Coaching From the Side
As parents, we want what’s best for our children, and we also want our children to give it their best when they participate in extra-curricular sports and activities. The problem is, we sometimes get caught up in our desire to see our children perform well and we speak up at the wrong times. With that said, I’ve put together some details about how coaching from the sidelines plays a harmful role in our child’s emotional development.
(Please note as it relates to this article, I’m focusing on a martial arts parent because that’s the environment I’m an expert at when it comes to this topic. However, this information is easily related to other sports and activities.)
For starters: your child’s brain is already occupied with so many thoughts. Take a sparring match for example: • Which technique should I throw? • What technique is my opponent going to throw? • What if I get hit? • What did my instructor just say? • What did my classmate just say? • What did my parent just say? • Was that other parent talking to me? • What are the rules about hitting the head again? • What if I miss? • What is the score? • How much time do I have left?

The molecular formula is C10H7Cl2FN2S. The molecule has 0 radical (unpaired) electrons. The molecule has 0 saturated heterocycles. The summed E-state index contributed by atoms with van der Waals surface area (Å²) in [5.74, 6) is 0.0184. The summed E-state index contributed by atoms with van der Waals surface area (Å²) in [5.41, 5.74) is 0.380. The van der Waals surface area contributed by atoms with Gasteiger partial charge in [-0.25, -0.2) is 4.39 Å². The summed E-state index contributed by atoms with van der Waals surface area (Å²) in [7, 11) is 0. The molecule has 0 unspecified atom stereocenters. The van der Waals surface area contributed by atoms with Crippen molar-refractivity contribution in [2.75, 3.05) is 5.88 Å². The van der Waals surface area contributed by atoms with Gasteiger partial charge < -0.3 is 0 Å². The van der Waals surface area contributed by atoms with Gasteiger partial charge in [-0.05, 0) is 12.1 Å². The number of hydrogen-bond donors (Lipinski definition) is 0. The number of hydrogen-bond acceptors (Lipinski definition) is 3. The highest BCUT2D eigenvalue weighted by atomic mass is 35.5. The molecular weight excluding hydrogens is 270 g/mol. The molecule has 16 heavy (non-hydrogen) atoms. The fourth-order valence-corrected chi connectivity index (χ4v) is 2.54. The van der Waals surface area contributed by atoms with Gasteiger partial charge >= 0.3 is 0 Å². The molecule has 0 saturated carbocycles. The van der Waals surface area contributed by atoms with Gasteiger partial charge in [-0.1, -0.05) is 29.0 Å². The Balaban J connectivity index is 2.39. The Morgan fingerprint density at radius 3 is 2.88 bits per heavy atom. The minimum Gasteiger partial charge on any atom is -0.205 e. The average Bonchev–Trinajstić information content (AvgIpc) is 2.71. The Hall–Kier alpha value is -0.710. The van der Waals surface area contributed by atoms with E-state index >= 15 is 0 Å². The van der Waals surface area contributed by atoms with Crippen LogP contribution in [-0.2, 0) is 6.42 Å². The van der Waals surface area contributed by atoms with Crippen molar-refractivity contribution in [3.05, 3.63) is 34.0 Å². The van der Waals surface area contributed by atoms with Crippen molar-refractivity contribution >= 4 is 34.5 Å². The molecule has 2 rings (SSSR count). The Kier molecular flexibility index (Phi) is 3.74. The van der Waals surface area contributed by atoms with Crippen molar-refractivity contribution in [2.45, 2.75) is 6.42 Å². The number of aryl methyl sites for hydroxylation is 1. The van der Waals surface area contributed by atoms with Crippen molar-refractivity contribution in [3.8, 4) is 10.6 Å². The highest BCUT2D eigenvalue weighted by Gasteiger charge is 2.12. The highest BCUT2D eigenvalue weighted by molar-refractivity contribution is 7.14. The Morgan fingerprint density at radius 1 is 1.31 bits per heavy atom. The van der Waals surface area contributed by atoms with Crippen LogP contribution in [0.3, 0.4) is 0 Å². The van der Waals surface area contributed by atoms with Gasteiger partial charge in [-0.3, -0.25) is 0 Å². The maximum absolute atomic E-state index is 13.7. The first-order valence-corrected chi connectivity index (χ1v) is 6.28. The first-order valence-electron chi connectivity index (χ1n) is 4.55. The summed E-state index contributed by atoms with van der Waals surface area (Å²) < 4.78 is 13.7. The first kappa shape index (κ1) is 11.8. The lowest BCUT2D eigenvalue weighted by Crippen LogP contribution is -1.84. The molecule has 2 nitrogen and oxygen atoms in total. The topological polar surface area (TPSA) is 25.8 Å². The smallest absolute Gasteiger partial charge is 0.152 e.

You can imagine this a lot to think about, and when your parent is yelling at you, chances are the emotional cup will run over!
How about a simple class where your child is learning a ‘kata?’ Here’s what’s going on in your child’s mind: • What move is next? • Is it my left hand, right hand, left foot, right foot? • What did my instructor just say? • What did my parent just say? •What will my classmates think if I make a mistake? • What will my instructor think if I make a mistake? • What will my parents think if I make a mistake? • How many moves do I have left?
Again, there’s a lot of ‘movement’ going on with your child’s neurons, and your coaching from the sidelines, be it positive or negative, could make your child’s emotional stability fall off balance.
But let’s not forget that your coaching is a distraction to other people besides just your child: • It distracts the other students. •It distracts other parents. • It distracts the instructors.
So, although you have good intentions with coaching from the sidelines, there are more productive options: • Give your child tips and encouragement before class or competition. • Remain silent unless you see your child look to you for advice or support. • Provide constructive feedback after class or competition.
Hopefully this article sheds some light on coaching from the sidelines and prompts you to take more constructive steps towards your child’s performance in extra-curricular sports and activities. The goal should be to help foster growth and development, as well as encourage the fun out of it. After all, it’s the great memories that last a lifetime.